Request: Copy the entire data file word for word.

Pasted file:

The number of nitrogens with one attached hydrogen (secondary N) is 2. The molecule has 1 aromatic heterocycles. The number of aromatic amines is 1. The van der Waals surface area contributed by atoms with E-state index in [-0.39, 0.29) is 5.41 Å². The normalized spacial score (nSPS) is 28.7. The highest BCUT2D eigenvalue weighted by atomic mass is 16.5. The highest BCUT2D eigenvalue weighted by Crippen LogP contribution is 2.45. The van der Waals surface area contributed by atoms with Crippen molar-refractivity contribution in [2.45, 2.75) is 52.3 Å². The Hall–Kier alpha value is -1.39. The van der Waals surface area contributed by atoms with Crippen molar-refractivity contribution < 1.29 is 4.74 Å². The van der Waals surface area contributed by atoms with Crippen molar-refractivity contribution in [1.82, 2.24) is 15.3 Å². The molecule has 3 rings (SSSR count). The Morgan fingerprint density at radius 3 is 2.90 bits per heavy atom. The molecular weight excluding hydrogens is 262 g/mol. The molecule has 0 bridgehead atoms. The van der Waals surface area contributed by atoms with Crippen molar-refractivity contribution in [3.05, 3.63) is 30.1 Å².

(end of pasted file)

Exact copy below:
The number of nitrogens with one attached hydrogen (secondary N) is 2. The molecule has 1 aromatic heterocycles. The number of aromatic amines is 1. The van der Waals surface area contributed by atoms with E-state index in [-0.39, 0.29) is 5.41 Å². The normalized spacial score (nSPS) is 28.7. The highest BCUT2D eigenvalue weighted by atomic mass is 16.5. The highest BCUT2D eigenvalue weighted by Crippen LogP contribution is 2.45. The van der Waals surface area contributed by atoms with Crippen molar-refractivity contribution in [2.45, 2.75) is 52.3 Å². The Hall–Kier alpha value is -1.39. The van der Waals surface area contributed by atoms with Crippen molar-refractivity contribution < 1.29 is 4.74 Å². The van der Waals surface area contributed by atoms with Crippen molar-refractivity contribution in [1.82, 2.24) is 15.3 Å². The molecule has 3 rings (SSSR count). The Morgan fingerprint density at radius 3 is 2.90 bits per heavy atom. The molecular weight excluding hydrogens is 262 g/mol. The molecule has 0 bridgehead atoms. The van der Waals surface area contributed by atoms with Crippen molar-refractivity contribution in [3.05, 3.63) is 30.1 Å².